Some months ago, Brad I think it was, drew a very helpful analogy between the idea of a roster and a football team. You put your best players in the first team, your next best players in the seconds and your juniors in various junior teams. But for each match, you will not necessarily need all the players all the time. For a standard British soccer game you will have 11 players on the field most of the time. But there will also be reserves, if one person is injured, tired, not playing well etc. Some of the people selected for the first team will not be at the match at all. If 5-a side football is being played, only 5 of the best players from the first team or whatever will be used. It is highly possible that Bach did similar things in Leipzig, using 8 of the singers from a particular choir for an 8-part motet, less than that for one cantata, more for another cantata or passion, depending on the artistic needs. Flexibility. Seems a perfectly reasonable hypothesis to me, and one that fits all the available facts.

Ludwig wrote (May 25, 2005):
[To John Pike, relating to his feedback to Bradley Lehman above]
What lanaguages????

First of all a scholar should know Latin because it will open the doors to the rest of most European Languages. Then perhaps Greek because it will help open doors to the Slavic Languages.

Then she or he should know Italian, French, English, German, Spanish, Russian and yes --either Yiddish or Hebrew. To this depending on the studies--perhaps Dutch. If we are going to broaden our horizons then we need to include also Chineese and Japanese.

I do not think we need concern ourselves with learning Arabic since the mullahs and imans generally consider music sinful and do not tolerate their congregations listening to it---even if it is the Koran set to music.

Gabriel Jackson wrote (May 25, 2005):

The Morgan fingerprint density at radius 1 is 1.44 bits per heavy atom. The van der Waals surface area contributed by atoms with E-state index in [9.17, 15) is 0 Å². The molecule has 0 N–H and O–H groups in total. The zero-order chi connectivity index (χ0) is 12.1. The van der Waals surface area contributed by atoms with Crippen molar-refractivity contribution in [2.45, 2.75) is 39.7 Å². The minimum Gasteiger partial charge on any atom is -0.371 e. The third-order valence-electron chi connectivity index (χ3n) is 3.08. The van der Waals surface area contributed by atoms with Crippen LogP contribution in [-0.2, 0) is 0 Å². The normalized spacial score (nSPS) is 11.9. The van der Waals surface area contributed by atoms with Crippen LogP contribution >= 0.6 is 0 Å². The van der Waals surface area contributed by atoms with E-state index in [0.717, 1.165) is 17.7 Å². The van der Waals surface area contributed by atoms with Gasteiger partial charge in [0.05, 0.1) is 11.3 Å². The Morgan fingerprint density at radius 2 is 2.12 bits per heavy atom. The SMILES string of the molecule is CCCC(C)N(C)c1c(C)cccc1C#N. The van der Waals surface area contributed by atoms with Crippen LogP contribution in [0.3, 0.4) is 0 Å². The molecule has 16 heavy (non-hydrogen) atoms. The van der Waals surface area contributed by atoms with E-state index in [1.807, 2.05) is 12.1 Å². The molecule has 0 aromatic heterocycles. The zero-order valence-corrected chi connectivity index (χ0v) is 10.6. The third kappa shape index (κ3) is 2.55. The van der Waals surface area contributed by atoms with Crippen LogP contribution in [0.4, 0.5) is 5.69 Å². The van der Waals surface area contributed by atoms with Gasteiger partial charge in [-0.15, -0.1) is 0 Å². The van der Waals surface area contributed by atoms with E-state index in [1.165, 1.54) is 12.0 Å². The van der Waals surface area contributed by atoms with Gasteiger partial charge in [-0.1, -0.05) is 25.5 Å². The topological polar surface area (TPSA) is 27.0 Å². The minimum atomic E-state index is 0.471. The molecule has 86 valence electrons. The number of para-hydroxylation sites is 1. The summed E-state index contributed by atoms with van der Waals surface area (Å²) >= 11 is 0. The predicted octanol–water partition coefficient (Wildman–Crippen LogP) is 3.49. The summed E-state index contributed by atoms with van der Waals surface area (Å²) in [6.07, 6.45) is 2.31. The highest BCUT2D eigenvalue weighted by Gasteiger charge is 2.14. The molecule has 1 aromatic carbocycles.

<>

Thomas Braatz wrote (May 25, 2005):
John Pike wrote: >>You say that Rifkin's interpretation of the evidence is not proved. Indeed, it is not, but neither is yours.<<
But my interpretation does not have to rely upon assuming that Bach did not mean what he had written to the town council when referring to the minimum size of each choir. Rifkin has already removed himself one major step away from reality into a world of 'what ifs' and 'what would have beens' that only readers who are willing to follow his 'logic' and 'reasoning' by suspending their ability to either understand the German original or a good translation thereof will come to the conclusion that 'the evidence is not proved.' Take, for instance, Bach's statement about his ideal minimum choir in the 'Entwurff' which was discussed yesterday. Those who follow Rifkin in not taking these statements by Bach at their face value are being led down a very precarious path because they have to cling tightly to their leader for reassurance at each step along the way.

>>You have not proved that more than one singer shared a part. At the very least, we need to acknowledge the existence, in many cases, of only one part per singer.<<
This is another issue which was touched upon briefly in yesterday's discussion. I hope that you were able to catch this before falling asleep reading it as Brad has seemingly done.

>>There are plenty of highly plausible explanations for the observed facts. You seem to admit only one.<<
Yes, one that is the most reasonable under the circumstances without having to resort to arguments about Bach's words not really meaning what they imply rather directly. With Rifkin you first have to assume that Bach really did not mean what he said and that only a very small group of musicologists will be able to reveal this arcanum in all its glory.

>> Some months ago, Brad I think it was, drew a very helpful analogy between the idea of a roster and a football team.<<